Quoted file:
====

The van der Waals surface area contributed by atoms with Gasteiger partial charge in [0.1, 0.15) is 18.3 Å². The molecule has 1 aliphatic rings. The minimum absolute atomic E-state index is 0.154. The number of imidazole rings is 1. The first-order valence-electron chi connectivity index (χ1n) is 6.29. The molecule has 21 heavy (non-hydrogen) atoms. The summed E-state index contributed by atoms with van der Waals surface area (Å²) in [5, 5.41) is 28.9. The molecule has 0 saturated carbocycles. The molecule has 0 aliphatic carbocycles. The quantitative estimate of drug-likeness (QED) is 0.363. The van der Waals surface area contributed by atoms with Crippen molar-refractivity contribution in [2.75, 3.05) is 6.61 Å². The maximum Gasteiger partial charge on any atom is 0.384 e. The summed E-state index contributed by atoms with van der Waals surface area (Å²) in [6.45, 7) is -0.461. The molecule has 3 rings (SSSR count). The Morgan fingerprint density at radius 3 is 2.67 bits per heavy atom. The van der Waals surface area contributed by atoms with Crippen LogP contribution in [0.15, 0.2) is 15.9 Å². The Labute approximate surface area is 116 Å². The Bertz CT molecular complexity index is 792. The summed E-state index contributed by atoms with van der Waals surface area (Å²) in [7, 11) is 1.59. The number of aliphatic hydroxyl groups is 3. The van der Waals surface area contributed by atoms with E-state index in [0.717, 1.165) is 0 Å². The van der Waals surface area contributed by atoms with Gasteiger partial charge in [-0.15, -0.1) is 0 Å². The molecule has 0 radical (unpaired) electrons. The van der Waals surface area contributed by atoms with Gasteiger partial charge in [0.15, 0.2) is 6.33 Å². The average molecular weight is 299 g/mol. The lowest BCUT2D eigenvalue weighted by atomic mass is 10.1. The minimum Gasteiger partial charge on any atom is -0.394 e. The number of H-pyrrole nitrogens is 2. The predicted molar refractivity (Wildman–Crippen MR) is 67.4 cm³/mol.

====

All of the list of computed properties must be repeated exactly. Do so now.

The van der Waals surface area contributed by atoms with Gasteiger partial charge in [0.1, 0.15) is 18.3 Å². The molecule has 1 aliphatic rings. The minimum absolute atomic E-state index is 0.154. The number of imidazole rings is 1. The first-order valence-electron chi connectivity index (χ1n) is 6.29. The molecule has 21 heavy (non-hydrogen) atoms. The summed E-state index contributed by atoms with van der Waals surface area (Å²) in [5, 5.41) is 28.9. The molecule has 0 saturated carbocycles. The molecule has 0 aliphatic carbocycles. The quantitative estimate of drug-likeness (QED) is 0.363. The van der Waals surface area contributed by atoms with Crippen molar-refractivity contribution in [2.75, 3.05) is 6.61 Å². The maximum Gasteiger partial charge on any atom is 0.384 e. The summed E-state index contributed by atoms with van der Waals surface area (Å²) in [6.45, 7) is -0.461. The molecule has 3 rings (SSSR count). The Morgan fingerprint density at radius 3 is 2.67 bits per heavy atom. The van der Waals surface area contributed by atoms with Crippen LogP contribution in [0.15, 0.2) is 15.9 Å². The Labute approximate surface area is 116 Å². The Bertz CT molecular complexity index is 792. The summed E-state index contributed by atoms with van der Waals surface area (Å²) in [7, 11) is 1.59. The number of aliphatic hydroxyl groups is 3. The van der Waals surface area contributed by atoms with E-state index in [0.717, 1.165) is 0 Å². The van der Waals surface area contributed by atoms with Gasteiger partial charge in [-0.15, -0.1) is 0 Å². The molecule has 0 radical (unpaired) electrons. The van der Waals surface area contributed by atoms with Gasteiger partial charge in [0.15, 0.2) is 6.33 Å². The average molecular weight is 299 g/mol. The lowest BCUT2D eigenvalue weighted by atomic mass is 10.1. The minimum Gasteiger partial charge on any atom is -0.394 e. The number of H-pyrrole nitrogens is 2. The predicted molar refractivity (Wildman–Crippen MR) is 67.4 cm³/mol.